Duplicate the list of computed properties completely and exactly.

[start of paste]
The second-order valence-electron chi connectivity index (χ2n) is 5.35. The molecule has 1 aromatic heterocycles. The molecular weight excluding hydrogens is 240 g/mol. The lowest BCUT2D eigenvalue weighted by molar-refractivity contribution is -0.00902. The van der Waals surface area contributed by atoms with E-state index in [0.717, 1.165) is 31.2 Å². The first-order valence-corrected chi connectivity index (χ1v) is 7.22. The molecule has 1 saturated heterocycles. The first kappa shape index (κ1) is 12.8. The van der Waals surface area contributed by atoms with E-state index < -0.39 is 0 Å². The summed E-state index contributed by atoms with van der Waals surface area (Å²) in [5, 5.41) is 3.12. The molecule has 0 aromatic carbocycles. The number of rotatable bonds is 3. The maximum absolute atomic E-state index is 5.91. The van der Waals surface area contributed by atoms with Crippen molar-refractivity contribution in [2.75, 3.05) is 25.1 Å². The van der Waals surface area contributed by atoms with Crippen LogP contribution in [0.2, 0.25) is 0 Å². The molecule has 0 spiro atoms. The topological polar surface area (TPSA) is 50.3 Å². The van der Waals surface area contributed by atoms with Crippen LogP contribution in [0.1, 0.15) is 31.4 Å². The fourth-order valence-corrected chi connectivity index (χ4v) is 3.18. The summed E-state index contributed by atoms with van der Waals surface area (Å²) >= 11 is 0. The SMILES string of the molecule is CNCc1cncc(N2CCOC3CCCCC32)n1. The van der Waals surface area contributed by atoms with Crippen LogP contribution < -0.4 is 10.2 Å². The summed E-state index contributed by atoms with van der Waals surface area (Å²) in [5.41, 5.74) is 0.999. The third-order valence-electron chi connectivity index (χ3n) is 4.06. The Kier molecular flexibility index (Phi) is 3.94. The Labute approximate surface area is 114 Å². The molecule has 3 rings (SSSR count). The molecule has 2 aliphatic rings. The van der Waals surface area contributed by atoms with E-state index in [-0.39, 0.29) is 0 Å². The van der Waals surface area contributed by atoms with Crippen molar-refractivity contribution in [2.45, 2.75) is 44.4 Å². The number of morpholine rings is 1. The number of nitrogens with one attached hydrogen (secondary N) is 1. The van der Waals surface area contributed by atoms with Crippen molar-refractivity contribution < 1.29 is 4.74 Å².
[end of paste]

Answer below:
The second-order valence-electron chi connectivity index (χ2n) is 5.35. The molecule has 1 aromatic heterocycles. The molecular weight excluding hydrogens is 240 g/mol. The lowest BCUT2D eigenvalue weighted by molar-refractivity contribution is -0.00902. The van der Waals surface area contributed by atoms with E-state index in [0.717, 1.165) is 31.2 Å². The first-order valence-corrected chi connectivity index (χ1v) is 7.22. The molecule has 1 saturated heterocycles. The first kappa shape index (κ1) is 12.8. The van der Waals surface area contributed by atoms with E-state index < -0.39 is 0 Å². The summed E-state index contributed by atoms with van der Waals surface area (Å²) in [5, 5.41) is 3.12. The molecule has 0 aromatic carbocycles. The number of rotatable bonds is 3. The maximum absolute atomic E-state index is 5.91. The van der Waals surface area contributed by atoms with Crippen molar-refractivity contribution in [2.75, 3.05) is 25.1 Å². The van der Waals surface area contributed by atoms with Crippen LogP contribution in [0.2, 0.25) is 0 Å². The molecule has 0 spiro atoms. The topological polar surface area (TPSA) is 50.3 Å². The van der Waals surface area contributed by atoms with Crippen LogP contribution in [0.1, 0.15) is 31.4 Å². The fourth-order valence-corrected chi connectivity index (χ4v) is 3.18. The summed E-state index contributed by atoms with van der Waals surface area (Å²) >= 11 is 0. The SMILES string of the molecule is CNCc1cncc(N2CCOC3CCCCC32)n1. The van der Waals surface area contributed by atoms with Crippen LogP contribution < -0.4 is 10.2 Å². The summed E-state index contributed by atoms with van der Waals surface area (Å²) in [5.41, 5.74) is 0.999. The third-order valence-electron chi connectivity index (χ3n) is 4.06. The Kier molecular flexibility index (Phi) is 3.94. The Labute approximate surface area is 114 Å². The molecule has 3 rings (SSSR count). The molecule has 2 aliphatic rings. The van der Waals surface area contributed by atoms with E-state index in [-0.39, 0.29) is 0 Å². The van der Waals surface area contributed by atoms with Crippen molar-refractivity contribution in [2.45, 2.75) is 44.4 Å². The number of morpholine rings is 1. The number of nitrogens with one attached hydrogen (secondary N) is 1. The van der Waals surface area contributed by atoms with Crippen molar-refractivity contribution < 1.29 is 4.74 Å².